First there was the recent furore in America about the low proportion of women speakers in Christian Conferences, helpfully summarised by Jonathan Merritt. Then prominent tweeter @God_Loves_Women together with @boudledidge and @Helen_a13 analysed how many of the UK’s conference speakers were women, and I reproduce her findings below (with her permission). The results were quite shocking.
Are UK conferences sexist?
There were perhaps 2 or 3 conferences that I know or suspect have some kind of complementarian theological framework that influences the low numbers, because they believe that women should not preach or teach men. But what was most surprising to me was that the vast majority of conferences are, on paper, ‘egalitarian’ in theology, (which is to say they believe women and men are equally called to serve God’s people in leading churches and teaching the Bible). In practice, they have twice as many male speakers as women.
Are UK Christian conferences sexist? The figures speak for themselves. Men were favoured as speakers in UK conferences by a ratio of approximately 2:1.
Does the Bible support positive discrimination?
We have an example of positive discrimination in Acts 6. One section of the church was being neglected: the Hellenistic Jews. The Greek-speaking widows were being overlooked in the distribution of food in favour of the Hebraic widows. Seeing that this was wrong, the apostles appointed deacons to ensure that the food would be distributed fairly.They appointed seven deacons – and they all had Greek names.
What was the result? “The word of God spread.” (v7) It fostered unity and furthered the gospel. If a section of the church has been overlooked, it is good to appoint people from that section into leadership.
We need to try extra hard to appoint into leadership those whom society devalues – including women, ethnic minorities, elderly people, disabled people – not because of any worldly political correctness, but because of the Bible, and the character of God. God loves the widow and orphan and foreigner. He is a God of the oppressed minority.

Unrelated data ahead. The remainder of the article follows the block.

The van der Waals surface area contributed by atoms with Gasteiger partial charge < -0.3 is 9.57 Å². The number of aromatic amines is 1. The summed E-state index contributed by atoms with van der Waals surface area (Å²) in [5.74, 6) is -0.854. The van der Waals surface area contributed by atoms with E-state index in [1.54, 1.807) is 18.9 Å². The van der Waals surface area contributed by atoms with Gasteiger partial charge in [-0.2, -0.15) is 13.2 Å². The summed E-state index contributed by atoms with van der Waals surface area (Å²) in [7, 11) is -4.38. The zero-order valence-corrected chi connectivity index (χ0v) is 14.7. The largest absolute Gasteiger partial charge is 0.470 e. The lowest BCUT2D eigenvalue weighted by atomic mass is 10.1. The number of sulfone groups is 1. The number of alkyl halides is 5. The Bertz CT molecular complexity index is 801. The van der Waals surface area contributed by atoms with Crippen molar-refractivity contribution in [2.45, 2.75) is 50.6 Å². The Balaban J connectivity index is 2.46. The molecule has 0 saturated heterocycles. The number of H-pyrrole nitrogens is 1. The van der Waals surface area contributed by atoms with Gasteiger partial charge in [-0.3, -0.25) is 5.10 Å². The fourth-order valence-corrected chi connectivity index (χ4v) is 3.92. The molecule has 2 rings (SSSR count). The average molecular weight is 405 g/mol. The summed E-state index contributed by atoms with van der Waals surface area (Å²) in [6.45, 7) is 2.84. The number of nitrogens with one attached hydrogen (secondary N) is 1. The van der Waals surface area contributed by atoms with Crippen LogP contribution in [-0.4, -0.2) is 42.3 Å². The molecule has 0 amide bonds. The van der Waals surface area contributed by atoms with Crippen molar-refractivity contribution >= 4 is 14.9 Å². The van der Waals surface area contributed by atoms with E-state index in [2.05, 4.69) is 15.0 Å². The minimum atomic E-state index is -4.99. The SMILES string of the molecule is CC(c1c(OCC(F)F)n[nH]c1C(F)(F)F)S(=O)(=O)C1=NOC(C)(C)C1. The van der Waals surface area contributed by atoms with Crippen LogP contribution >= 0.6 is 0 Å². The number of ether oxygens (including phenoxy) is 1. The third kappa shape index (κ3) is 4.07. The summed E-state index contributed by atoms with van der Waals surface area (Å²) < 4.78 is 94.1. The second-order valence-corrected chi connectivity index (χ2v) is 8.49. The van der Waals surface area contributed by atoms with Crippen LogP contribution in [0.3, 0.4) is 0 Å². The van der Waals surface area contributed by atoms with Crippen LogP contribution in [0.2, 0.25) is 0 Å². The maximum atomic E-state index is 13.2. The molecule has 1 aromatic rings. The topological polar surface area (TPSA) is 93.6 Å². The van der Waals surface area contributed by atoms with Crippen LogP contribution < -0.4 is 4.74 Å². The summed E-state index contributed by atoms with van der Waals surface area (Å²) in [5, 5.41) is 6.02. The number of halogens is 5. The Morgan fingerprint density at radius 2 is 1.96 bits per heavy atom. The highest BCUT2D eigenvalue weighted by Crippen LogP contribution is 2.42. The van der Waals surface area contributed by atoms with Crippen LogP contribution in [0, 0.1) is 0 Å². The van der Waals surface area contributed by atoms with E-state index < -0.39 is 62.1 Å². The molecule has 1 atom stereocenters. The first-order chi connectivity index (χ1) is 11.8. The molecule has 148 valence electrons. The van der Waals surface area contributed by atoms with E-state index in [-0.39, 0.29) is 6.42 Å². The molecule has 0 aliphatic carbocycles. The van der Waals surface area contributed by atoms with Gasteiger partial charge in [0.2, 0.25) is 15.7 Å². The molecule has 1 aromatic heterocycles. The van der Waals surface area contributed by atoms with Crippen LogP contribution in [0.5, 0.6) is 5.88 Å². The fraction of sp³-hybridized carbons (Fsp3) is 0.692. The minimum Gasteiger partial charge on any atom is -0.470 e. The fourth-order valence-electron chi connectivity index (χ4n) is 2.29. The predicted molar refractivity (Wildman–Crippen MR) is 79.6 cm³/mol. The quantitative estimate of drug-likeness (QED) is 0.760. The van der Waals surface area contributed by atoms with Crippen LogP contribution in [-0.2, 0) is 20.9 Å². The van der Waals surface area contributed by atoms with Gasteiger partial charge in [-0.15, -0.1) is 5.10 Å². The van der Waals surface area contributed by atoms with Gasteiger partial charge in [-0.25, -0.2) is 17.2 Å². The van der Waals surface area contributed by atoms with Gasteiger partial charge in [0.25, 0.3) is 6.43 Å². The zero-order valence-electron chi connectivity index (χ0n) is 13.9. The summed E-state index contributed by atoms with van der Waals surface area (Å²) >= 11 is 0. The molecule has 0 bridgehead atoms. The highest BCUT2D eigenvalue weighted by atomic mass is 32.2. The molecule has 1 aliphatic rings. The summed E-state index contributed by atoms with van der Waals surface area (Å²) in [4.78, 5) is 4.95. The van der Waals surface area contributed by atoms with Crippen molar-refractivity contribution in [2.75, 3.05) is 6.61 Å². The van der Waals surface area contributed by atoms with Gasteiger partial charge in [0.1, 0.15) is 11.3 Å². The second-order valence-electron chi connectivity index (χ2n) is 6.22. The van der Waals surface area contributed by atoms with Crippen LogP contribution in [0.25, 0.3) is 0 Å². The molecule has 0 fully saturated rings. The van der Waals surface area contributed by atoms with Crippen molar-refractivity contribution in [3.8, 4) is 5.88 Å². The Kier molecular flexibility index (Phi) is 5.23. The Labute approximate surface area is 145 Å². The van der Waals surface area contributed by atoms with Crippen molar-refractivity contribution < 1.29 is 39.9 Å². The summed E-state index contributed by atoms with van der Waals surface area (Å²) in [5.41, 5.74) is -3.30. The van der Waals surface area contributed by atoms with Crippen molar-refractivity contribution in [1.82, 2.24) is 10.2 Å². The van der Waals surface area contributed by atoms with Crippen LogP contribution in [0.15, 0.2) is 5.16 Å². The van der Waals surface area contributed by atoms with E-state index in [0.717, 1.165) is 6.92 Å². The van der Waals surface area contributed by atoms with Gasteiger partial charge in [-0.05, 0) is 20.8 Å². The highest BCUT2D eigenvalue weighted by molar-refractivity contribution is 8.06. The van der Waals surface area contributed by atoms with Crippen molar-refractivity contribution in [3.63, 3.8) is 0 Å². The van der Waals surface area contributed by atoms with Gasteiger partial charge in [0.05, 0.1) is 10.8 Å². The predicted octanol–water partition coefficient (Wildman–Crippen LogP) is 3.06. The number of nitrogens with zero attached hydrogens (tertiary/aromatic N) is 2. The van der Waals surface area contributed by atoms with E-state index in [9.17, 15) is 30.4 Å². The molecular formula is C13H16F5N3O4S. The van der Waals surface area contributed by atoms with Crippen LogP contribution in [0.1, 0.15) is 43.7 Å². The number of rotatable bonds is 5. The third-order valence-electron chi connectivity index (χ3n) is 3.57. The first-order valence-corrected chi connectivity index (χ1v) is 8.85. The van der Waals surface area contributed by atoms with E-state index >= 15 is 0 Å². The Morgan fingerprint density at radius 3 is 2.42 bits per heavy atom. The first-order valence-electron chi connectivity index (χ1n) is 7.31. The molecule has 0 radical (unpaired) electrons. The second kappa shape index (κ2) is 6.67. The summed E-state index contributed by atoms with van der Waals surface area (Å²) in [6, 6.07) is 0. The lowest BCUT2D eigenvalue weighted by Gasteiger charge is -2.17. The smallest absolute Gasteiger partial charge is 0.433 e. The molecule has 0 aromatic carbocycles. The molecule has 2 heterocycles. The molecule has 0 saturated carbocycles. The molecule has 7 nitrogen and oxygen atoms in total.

Preacher Philip Brooks once defined preaching as ‘truth through personality’. Hearing someone from another country preach the Bible is one of the best ways to reveal our cultural blindspots. We need women’s voices: the voice of half the church. We need to hear the diamond of the gospel mediated through a myriad different voices and perspectives, so that the full spectrum of light can be seen.
The problem of celebrity culture and invisible women
I have been the woman, looking down the roster of men who’ve been asked to speak, and wondering why I wasn’t. I have been the woman tagged onto a seminar as a ‘token woman’, alongside a man who people will assume is the main speaker, just so that they can tick the egalitarian theology box. I’ve also been the woman who has planned a workshop, with a ‘token man’ who feels like a patronised spare part because he is there to reassure those who would worry that I was speaking without a ‘head’, so that they can tick the complementarian box. Tokenism is always devaluing. I have been that woman.
But to be fair to these conferences, I have also been that organiser, desperate to find good female speakers, only to discover that the ones that I had so carefully ferreted out had withdrawn from ministry, either temporarily or permanently, because of childcare commitments, or being unable to find a full-time ministry job so returning to the secular workplace, or going overseas to serve as a cross-cultural missionary. So many women serve voluntarily after their training in ministry, that it is often hard to track them down.